The new McDonald's Dollar Menu, which includes a sausage burrito for $1, a Bacon McDouble at $2 and the Classic Chicken Sandwich for $3 is designed to boost same-store sales. While this represents the company's best shot at traffic increases for 2018, the chain will need more than $1-$2-$3 discounted items to maintain margins and stock market price. Wendy's and Taco Bell have responded with their own discounts, and the prospect of an industry price war looms.
In the ad agency world, where digital/social advertising is growing and cannibalizing traditional media dollars, and "digital is the future" arguments prevail, agencies have jumped on the digital/social bandwagon and they are cranking out digital/social deliverables at an astonishing rate for astonishingly low fees. Has digital/social become the Dollar Menu of the advertising world?
The changes in industry scopes of work over the decades is staggering. Back in 1992, when I completed my first ad agency office diagnostic, my client completed 385 briefs with 52 creatives, 75 client service folks and about 30 production people. The work was 100% above-the-line TV, print and radio. Nearly all the work was "origination," or original creative work, rather than "adaptations" based on previously completed originations. The average deliverable was worth several hundreds of thousands of dollars in income.
Each creative completed (on average) 7.4 deliverables across the mix of media. Hmmm, I thought at the time. That's more than David Ogilvy wrote about in Ogilvy on Advertising (1983), where he said, "The average copywriter gets only three commercials a year on air." Ogilvy complained about how long it took to do creative work. "The process of producing advertising campaigns moves at a snail's pace," he grumbled. "The average time it takes them to produce a campaign is 117 days." That's because there was a lot of thinking, there were a lot of ideas being developed by multiple creative teams and there was a lot of rework to get the ad exactly right. BBDO called this "the work, the work, the work" and they were proud of the process to whittle down creative ideas and turn the best ones into award-winning ads.
Let's fast-forward to 2018, where I recently diagnosed an ad agency office of similar size. The office came from the same "traditional advertising" background, but like most traditional agencies it had diversified into digital/social advertising. It had about the same headcount as my original client, with 52 creatives, 52 client service folks, eight strategic planners and 18 production people. (Note the lower proportion of client service and production people in this mix. There's a story behind this, but not for today.)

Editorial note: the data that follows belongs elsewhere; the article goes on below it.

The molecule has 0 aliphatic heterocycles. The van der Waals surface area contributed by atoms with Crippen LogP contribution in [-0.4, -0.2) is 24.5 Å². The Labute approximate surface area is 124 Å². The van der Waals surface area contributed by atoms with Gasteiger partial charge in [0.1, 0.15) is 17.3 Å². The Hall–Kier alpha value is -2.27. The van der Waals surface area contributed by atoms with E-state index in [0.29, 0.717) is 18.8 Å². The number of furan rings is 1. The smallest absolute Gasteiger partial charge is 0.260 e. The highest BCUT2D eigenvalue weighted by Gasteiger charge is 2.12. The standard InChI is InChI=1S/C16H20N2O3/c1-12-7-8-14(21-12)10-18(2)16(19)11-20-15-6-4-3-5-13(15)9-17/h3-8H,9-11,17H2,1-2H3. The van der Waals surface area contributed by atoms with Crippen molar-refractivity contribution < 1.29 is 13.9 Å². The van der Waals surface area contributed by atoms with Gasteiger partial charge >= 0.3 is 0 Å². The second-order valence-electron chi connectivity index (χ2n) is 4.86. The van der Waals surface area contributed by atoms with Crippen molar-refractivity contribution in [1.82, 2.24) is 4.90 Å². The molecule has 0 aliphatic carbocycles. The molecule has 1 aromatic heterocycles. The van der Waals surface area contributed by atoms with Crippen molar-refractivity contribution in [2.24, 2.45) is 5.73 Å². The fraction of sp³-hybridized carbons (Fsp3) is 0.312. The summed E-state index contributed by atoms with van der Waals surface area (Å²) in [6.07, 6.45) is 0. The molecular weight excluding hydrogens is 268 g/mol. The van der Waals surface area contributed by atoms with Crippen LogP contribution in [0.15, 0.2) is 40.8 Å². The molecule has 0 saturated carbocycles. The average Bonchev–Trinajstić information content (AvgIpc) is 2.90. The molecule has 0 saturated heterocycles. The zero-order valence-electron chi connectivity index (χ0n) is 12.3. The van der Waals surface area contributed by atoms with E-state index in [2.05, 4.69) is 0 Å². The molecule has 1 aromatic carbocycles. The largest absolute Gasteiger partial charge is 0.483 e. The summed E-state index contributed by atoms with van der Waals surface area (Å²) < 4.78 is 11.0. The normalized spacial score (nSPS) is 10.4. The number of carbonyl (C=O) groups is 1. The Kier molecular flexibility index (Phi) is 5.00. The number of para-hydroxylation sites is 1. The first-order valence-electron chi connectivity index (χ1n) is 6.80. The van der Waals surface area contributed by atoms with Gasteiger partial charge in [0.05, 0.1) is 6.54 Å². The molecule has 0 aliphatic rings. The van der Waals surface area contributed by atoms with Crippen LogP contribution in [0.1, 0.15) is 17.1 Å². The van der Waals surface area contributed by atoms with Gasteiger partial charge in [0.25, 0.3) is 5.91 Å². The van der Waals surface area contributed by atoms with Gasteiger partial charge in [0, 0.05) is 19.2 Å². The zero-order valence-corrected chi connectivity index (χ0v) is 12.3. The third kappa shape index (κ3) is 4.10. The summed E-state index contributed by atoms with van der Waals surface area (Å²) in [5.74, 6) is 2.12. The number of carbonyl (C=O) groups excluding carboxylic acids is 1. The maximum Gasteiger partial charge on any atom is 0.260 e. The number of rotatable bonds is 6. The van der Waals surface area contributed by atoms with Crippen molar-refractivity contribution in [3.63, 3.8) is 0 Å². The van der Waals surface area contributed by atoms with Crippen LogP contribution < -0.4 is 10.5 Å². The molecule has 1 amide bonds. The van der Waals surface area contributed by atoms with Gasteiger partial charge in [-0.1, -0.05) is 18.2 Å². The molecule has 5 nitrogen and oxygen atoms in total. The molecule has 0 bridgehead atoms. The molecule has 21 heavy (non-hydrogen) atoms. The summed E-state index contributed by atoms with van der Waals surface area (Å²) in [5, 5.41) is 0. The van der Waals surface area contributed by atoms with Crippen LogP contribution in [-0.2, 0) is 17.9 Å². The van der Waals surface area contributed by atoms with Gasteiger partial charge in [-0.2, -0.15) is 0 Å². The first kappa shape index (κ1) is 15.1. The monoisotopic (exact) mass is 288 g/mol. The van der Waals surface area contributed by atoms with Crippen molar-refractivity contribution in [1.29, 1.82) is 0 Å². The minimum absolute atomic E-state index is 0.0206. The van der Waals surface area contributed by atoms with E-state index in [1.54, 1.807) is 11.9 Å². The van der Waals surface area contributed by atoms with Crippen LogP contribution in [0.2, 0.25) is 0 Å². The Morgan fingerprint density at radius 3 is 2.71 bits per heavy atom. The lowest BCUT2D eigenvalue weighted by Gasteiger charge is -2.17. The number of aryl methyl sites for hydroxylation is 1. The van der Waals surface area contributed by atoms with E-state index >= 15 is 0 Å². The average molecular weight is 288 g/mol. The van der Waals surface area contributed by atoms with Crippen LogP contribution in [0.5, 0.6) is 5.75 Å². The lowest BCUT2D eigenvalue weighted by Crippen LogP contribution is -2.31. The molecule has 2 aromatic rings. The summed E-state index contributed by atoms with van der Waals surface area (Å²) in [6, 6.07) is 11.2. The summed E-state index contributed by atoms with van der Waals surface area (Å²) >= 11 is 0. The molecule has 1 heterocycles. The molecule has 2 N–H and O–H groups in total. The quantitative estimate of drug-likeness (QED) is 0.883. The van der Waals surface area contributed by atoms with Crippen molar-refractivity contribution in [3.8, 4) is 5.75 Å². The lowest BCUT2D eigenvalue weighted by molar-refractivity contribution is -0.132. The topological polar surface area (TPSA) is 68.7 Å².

Instead of 385 deliverables, though, this office completed 14,750 deliverables in 2017. Do the math. That's 284 deliverables per creative per year, or roughly one per day for every working day of the year.
Is this a good thing or a bad thing? One thing is sure, each deliverable today is tiny compared to the deliverables of 1992. The average creative is grinding out huge quantities of tactical print, social and digital deliverables. There's not a lot of time for thinking or strategizing; everyone is busy executing. Strategic thinking is completed by only a few thinkers in the office, and the total amount of agency time spent in strategizing is small, indeed. The agency executes adaptations of locally generated originations. Sixty-two percent of the deliverables are adaptations of low creative complexity. Fifty-two percent of the office's income is associated with adaptations. The average deliverable, if sold by the piece, would generate only $600 in income.
If creatives were French chefs during the commission days, they're more like burger-flippers today.
This is not their fault. Clients are experimenting with digital/social in a quest to find something that works. They do much of the strategizing themselves, and they ask their "best in class" agencies to execute, not strategize. Their agencies will take whatever crumbs are offered. Fees are in short supply, and relationships are short and uncertain.
Much of this current work could be done, arguably, by production houses or even client in-house agencies, but not without reducing the office by at least 50% in size, including headcounts and overheads. What would be left? Clearly, the office will cling to the work it has and try to move "upstream" to carry out more strategic work for its clients. This won't happen, though, until senior executives make a commitment to move the mix "upstream."
It's a terrible situation, and if David Ogilvy were alive to see it, he'd stop complaining about how long it takes to get creative work done. He was enough of a snob to appreciate a good French meal and a fine glass of claret, and he wouldn't have bought a burger from a Dollar Menu if his life depended on it.
Cartoon credit: Mischa Richter, The New Yorker, The Cartoon Bank. With permission.
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